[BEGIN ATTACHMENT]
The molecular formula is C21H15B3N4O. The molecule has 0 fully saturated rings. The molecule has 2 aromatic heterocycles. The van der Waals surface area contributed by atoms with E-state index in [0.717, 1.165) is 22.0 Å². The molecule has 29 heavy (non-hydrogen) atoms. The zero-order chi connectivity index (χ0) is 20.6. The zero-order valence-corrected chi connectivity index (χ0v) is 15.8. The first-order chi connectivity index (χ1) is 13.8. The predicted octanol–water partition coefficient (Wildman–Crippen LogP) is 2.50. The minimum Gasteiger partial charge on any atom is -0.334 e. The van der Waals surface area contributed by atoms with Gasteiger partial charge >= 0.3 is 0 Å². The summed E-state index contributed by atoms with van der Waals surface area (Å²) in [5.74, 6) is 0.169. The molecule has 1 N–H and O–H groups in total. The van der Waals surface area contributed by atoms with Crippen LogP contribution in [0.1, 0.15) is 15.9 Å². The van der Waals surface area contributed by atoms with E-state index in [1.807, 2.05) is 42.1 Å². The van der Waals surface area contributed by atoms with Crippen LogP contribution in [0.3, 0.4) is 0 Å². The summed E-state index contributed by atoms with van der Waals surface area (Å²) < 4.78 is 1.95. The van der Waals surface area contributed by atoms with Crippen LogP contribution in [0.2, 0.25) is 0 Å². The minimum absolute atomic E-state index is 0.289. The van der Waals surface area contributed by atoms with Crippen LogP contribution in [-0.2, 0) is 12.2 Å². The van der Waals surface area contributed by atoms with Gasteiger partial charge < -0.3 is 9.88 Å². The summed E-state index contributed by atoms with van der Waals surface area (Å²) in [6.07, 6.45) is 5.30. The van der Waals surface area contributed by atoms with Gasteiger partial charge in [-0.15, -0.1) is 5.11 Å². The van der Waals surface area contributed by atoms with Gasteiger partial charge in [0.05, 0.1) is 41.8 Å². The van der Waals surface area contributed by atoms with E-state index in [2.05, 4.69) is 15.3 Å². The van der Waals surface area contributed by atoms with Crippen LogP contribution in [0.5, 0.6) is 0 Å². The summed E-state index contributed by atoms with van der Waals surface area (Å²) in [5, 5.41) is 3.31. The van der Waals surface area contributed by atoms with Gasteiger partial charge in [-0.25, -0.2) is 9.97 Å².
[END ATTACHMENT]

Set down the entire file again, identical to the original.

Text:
The molecular formula is C21H15B3N4O. The molecule has 0 fully saturated rings. The molecule has 2 aromatic heterocycles. The van der Waals surface area contributed by atoms with E-state index in [0.717, 1.165) is 22.0 Å². The molecule has 29 heavy (non-hydrogen) atoms. The zero-order chi connectivity index (χ0) is 20.6. The zero-order valence-corrected chi connectivity index (χ0v) is 15.8. The first-order chi connectivity index (χ1) is 13.8. The predicted octanol–water partition coefficient (Wildman–Crippen LogP) is 2.50. The minimum Gasteiger partial charge on any atom is -0.334 e. The van der Waals surface area contributed by atoms with Gasteiger partial charge >= 0.3 is 0 Å². The summed E-state index contributed by atoms with van der Waals surface area (Å²) in [5.74, 6) is 0.169. The molecule has 1 N–H and O–H groups in total. The van der Waals surface area contributed by atoms with Crippen LogP contribution in [0.1, 0.15) is 15.9 Å². The van der Waals surface area contributed by atoms with E-state index in [1.807, 2.05) is 42.1 Å². The van der Waals surface area contributed by atoms with Crippen LogP contribution in [0.3, 0.4) is 0 Å². The summed E-state index contributed by atoms with van der Waals surface area (Å²) < 4.78 is 1.95. The van der Waals surface area contributed by atoms with Crippen LogP contribution in [0.2, 0.25) is 0 Å². The minimum absolute atomic E-state index is 0.289. The van der Waals surface area contributed by atoms with Crippen LogP contribution in [-0.2, 0) is 12.2 Å². The van der Waals surface area contributed by atoms with Gasteiger partial charge < -0.3 is 9.88 Å². The summed E-state index contributed by atoms with van der Waals surface area (Å²) in [6.07, 6.45) is 5.30. The van der Waals surface area contributed by atoms with Gasteiger partial charge in [-0.15, -0.1) is 5.11 Å². The van der Waals surface area contributed by atoms with Gasteiger partial charge in [0.05, 0.1) is 41.8 Å². The van der Waals surface area contributed by atoms with E-state index in [2.05, 4.69) is 15.3 Å². The van der Waals surface area contributed by atoms with Crippen LogP contribution in [0.5, 0.6) is 0 Å². The summed E-state index contributed by atoms with van der Waals surface area (Å²) in [5, 5.41) is 3.31. The van der Waals surface area contributed by atoms with Gasteiger partial charge in [-0.25, -0.2) is 9.97 Å².